It is an exciting time for the company stated Eric Mangiardi, CEO of Q3 Medical as “this is only the beginning of the creative journey developing biodegradable implants for use by interventionalists and surgeons in the gastrointestinal tract as a 1st step and in the vasculature as a 2nd step. The company plans to continue its development for a variety of vascular indications including the commercialization of a specialty biodegradable implants for vascular dissections and occlusions including biodegradable covered versions of the UNITY Platform. To date Q3 Medical through its portfolio companies like QualiMed, AMG, Qsan, and QualiMed USA has 5 unique differentiated biodegradable products CE approved for treatment of a wide range of gastrointestinal indications in the hepatobiliary tract. The companies are focused on additional developments to expand the biodegradable product offering in the gastrointestinal and peripheral vascular areas.
QuickSee Handheld Autorefractor Can Dramatically Increase Access to Eyeglasses According to a Study
The study authors suggest that QuickSee, due to its accuracy and portability, could be used to radically expand access to eyeglasses in remote and low resource settings which lack professionals and clinical equipment to provide accurate prescriptions.
Uncorrected refractive error is a matter of major global concern, including wealthy nations. A report published by The Lancet in February 2021, “The Lancet Global Health Commission on Global Eye Health: vision beyond 2020,” estimated that over 1 billion people worldwide had distance- or near-vision impairment, resulting in at least $410 billion in productivity loss annually. The authors also highlighted the impact of poor vision on quality of life, education, and workforce opportunities, noting that vision correction would support a number of the UN’s Sustainable Development Goals. This is the challenge PlenOptika set out to solve.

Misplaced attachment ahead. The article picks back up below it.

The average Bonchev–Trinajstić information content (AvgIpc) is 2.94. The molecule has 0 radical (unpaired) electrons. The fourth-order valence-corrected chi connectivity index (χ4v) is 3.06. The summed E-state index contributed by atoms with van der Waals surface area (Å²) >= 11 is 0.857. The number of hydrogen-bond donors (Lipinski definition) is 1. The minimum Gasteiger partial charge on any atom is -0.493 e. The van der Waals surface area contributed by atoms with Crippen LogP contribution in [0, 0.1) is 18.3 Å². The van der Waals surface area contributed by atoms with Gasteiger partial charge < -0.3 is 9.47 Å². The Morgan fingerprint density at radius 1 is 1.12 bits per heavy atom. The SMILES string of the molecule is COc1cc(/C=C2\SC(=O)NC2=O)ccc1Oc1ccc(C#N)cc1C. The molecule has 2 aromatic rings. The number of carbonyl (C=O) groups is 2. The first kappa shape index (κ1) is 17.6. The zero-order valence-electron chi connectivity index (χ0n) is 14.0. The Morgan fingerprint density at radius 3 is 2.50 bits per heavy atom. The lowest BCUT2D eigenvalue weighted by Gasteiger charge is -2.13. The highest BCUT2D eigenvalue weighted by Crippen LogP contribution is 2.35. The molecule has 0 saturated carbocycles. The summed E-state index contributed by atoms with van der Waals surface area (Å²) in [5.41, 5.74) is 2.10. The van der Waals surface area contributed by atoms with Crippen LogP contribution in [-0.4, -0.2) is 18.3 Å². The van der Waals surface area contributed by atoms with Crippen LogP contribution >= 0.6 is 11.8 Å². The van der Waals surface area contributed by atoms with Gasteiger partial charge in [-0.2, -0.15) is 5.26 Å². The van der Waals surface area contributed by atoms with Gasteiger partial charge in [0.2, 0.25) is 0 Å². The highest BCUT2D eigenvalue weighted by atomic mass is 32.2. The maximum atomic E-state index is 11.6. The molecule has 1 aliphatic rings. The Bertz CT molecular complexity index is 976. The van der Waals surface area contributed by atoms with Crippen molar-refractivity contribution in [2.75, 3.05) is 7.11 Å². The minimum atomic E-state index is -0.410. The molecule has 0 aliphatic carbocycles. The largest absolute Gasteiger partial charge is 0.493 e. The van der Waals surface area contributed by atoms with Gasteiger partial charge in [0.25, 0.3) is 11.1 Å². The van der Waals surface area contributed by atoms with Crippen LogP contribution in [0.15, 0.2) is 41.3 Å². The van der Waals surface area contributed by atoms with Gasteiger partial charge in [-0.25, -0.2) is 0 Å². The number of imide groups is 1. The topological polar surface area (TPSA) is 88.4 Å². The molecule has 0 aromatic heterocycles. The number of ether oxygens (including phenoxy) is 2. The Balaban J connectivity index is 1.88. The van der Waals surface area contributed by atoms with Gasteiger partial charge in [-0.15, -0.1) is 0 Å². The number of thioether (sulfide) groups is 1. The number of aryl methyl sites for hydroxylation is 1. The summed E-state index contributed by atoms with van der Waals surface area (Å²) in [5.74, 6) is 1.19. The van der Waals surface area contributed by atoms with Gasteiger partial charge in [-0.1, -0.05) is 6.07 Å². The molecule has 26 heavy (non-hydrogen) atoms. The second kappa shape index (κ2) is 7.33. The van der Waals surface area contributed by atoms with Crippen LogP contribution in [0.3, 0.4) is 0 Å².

“These encouraging findings support our belief that the global burden of vision impairment can be met with innovative technology, not only in low- and middle-income countries, but also in wealthy countries like the US where vision care disparities persist,” said Shivang Dave, PhD, CEO of PlenOptika and one of QuickSee’s inventors. He and his colleagues in PlenOptika, Daryl Lim, PhD, Eduardo Lage, PhD, and Nicholas Durr, PhD, invented the technology while researchers at the Massachusetts Institute of Technology, in collaboration with the Regional Government of Madrid. QuickSee development was supported in part by grants from the National Eye Institute of the National Institutes of Health.
In wealthy nations where patients have access to licensed health care providers, QuickSee’s technology has also helped eye doctors provide on-site care, such as in nursing homes, correctional facilities, and community health centers. Even large eye health centers are using QuickSee to manage large patient volumes efficiently.
Lage, PlenOptika’s Chief Technology Officer, noted that impact in global health was QuickSee’s central design objective. “Portable, durable, easy to use, and affordable, all without sacrificing clinical quality, that was our mission,” he said. “It is gratifying that independent research affirms QuickSee’s capability to achieve this.”
To date, QuickSee has been used to measure over three million people in 45 countries, and was found in prior peer-reviewed studies to produce measurements that strongly agree with subjective refraction.
“Our goal with QuickSee is nothing short of making accurate autorefraction accessible to everyone, everywhere, enhancing their opportunities and enabling the wonder of clear vision,” said Dave. “We hope this research gives vision care professionals, healthcare organizations, and NGOs the confidence that QuickSee will be instrumental in their work to dramatically increase access to vision correction.”